The fall and fall-out of nuclear energy: solar stocks rise amid increasing distrust

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Síle Mc Mahon
Síle Mc Mahon
Síle Mc Mahon joined Semiconductor Media in 2006 as sub-editor for Photovoltaics International and content manager for PV-Tech.org, and now holds the role of managing editor for the brand. She has an honours degree in English and Philosophy from NUI, Galway and an M. Phil. in Linguistics from Trinity College, Dublin. Her first name does not, contrary to popular opinion, rhyme with mile - the odd spelling of her name (pronounced “Sheila”) derives from the fact that she is Irish – agus an-bródúil as!

The irony of this won’t go unnoticed. The natural disaster and its repercussions leading to the re-examination of what was largely accepted as a ‘clean’ renewable energy are hitting the headlines today. As nuclear physicists scramble to prevent the breakdown of the nuclear reactors’ cooling systems, or any equally terrifying ensuing explosions, the renewables sector as a whole is casting its gaze to what are now being looked upon as the more benevolent options on offer to replace fossil fuels. And with several major solar manufacturers reporting stock rises today, it looks like the PV sector has clawed back some of its erstwhile supporters.

There are fears that the Fukushima nuclear complex, for example, 240km (150 miles) north of Tokyo, could undergo a major radiation leak. Prime Minister Naoto Kan used the word “alarming” to describe the state of the Fukushima No. 1 plant, which has seen two explosions since the tsunami; its No. 3 reactor erupted earlier today. Staff at this station had been desperately trying to cool down the nuclear fuel rods of reactor No. 3 using seawater; any meltdowns will result in the release of radioactive materials into the air and environs.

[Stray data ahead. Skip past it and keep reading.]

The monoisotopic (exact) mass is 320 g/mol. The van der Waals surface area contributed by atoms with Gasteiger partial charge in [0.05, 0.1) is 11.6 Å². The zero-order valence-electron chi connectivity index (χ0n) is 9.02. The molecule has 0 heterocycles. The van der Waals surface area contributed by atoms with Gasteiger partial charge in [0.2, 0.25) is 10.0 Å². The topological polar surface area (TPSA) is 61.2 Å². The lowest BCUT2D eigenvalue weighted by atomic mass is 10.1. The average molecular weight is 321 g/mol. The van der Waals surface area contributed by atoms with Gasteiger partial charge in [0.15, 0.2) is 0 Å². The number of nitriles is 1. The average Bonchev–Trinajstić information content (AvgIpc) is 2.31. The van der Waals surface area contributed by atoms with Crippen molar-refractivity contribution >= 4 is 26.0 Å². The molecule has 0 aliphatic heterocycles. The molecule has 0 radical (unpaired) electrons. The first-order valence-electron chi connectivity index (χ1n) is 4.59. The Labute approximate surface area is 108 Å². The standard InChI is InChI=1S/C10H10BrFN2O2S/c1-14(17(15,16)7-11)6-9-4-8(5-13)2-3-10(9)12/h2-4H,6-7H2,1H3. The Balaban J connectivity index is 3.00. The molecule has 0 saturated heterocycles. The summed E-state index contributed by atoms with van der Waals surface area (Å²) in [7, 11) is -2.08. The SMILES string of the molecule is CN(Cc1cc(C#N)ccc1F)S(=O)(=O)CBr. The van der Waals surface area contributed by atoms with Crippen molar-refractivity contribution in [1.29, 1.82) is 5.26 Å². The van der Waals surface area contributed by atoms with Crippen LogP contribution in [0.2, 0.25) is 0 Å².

Demand for solar equipment and products is already on the rise as a direct result of the series of disasters and subsequent nuclear power station issues. Trina Solar’s CEO Jifan Gao has been cited as being outspoken in regard to the nuclear disaster, which is said to have the potential to rival the scale of 1986’s Chernobyl meltdown.

In a conversation with Reuters at Trina Solar's headquarters in Changzhou, Gao was said to have warned against the technology:

“My personal view is that we need to seriously reassess the development of nuclear power plants and put more energy in developing renewable energies such as solar power…Even the Chinese nuclear power plants under construction need to be re-evaluated”, said Gao.

Companies such as Conergy, Q-Cells and SolarWorld have all report massive stock price hikes since news of the nuclear explosions surfaced, while similar increases were seen throughout the renewables sector. Rumours have even begun to circulate that suggest that the markets should expect to see a rise in incentives spending on the part of governments.

A reporter on Sky News reported on rumours that suggest that German Chancellor Angela Merkel will suspend a plan to extend the life of Germany’s nuclear plants, which could have a huge effect on the already healthy uptake of solar power in the German market.

However, this message does not seem to have made its way through the same corridors of logic in every case. The UK’s Chris Huhne has given the go-ahead for eight new nuclear power stations, and Greenpeace has reported that should things go according to plan, the UK is aiming to have 10 new reactors installed by 2024.

Mind-boggling in their potential, the nuclear disasters may claim more lives as the days and weeks go by. It can only be hoped that situations such as this can be avoided in the future by the gradual uptake of safer renewable technologies.

With an as-yet undetermined number of fatalities resulting from the earthquake and tsunami, the Japanese people are facing the possibility of having those figures added to significantly by these nuclear meltdowns.

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